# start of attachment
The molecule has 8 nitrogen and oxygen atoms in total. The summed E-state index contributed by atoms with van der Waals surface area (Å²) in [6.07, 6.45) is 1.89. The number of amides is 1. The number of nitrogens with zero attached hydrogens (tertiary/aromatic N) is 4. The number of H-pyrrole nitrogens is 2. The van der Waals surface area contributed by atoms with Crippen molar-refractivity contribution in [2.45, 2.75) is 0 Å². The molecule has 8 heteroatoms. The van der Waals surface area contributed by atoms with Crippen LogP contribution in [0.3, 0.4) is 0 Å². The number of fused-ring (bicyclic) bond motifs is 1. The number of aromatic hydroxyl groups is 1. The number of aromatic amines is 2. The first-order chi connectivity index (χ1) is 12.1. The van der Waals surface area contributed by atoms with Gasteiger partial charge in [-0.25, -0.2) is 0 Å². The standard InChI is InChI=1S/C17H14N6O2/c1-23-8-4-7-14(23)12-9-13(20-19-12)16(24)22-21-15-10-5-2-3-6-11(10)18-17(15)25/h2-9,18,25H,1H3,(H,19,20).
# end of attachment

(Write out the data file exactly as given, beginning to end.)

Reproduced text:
The molecule has 8 nitrogen and oxygen atoms in total. The summed E-state index contributed by atoms with van der Waals surface area (Å²) in [6.07, 6.45) is 1.89. The number of amides is 1. The number of nitrogens with zero attached hydrogens (tertiary/aromatic N) is 4. The number of H-pyrrole nitrogens is 2. The van der Waals surface area contributed by atoms with Crippen molar-refractivity contribution in [2.45, 2.75) is 0 Å². The molecule has 8 heteroatoms. The van der Waals surface area contributed by atoms with Crippen LogP contribution in [0.3, 0.4) is 0 Å². The number of fused-ring (bicyclic) bond motifs is 1. The number of aromatic hydroxyl groups is 1. The number of aromatic amines is 2. The first-order chi connectivity index (χ1) is 12.1. The van der Waals surface area contributed by atoms with Gasteiger partial charge in [-0.25, -0.2) is 0 Å². The standard InChI is InChI=1S/C17H14N6O2/c1-23-8-4-7-14(23)12-9-13(20-19-12)16(24)22-21-15-10-5-2-3-6-11(10)18-17(15)25/h2-9,18,25H,1H3,(H,19,20).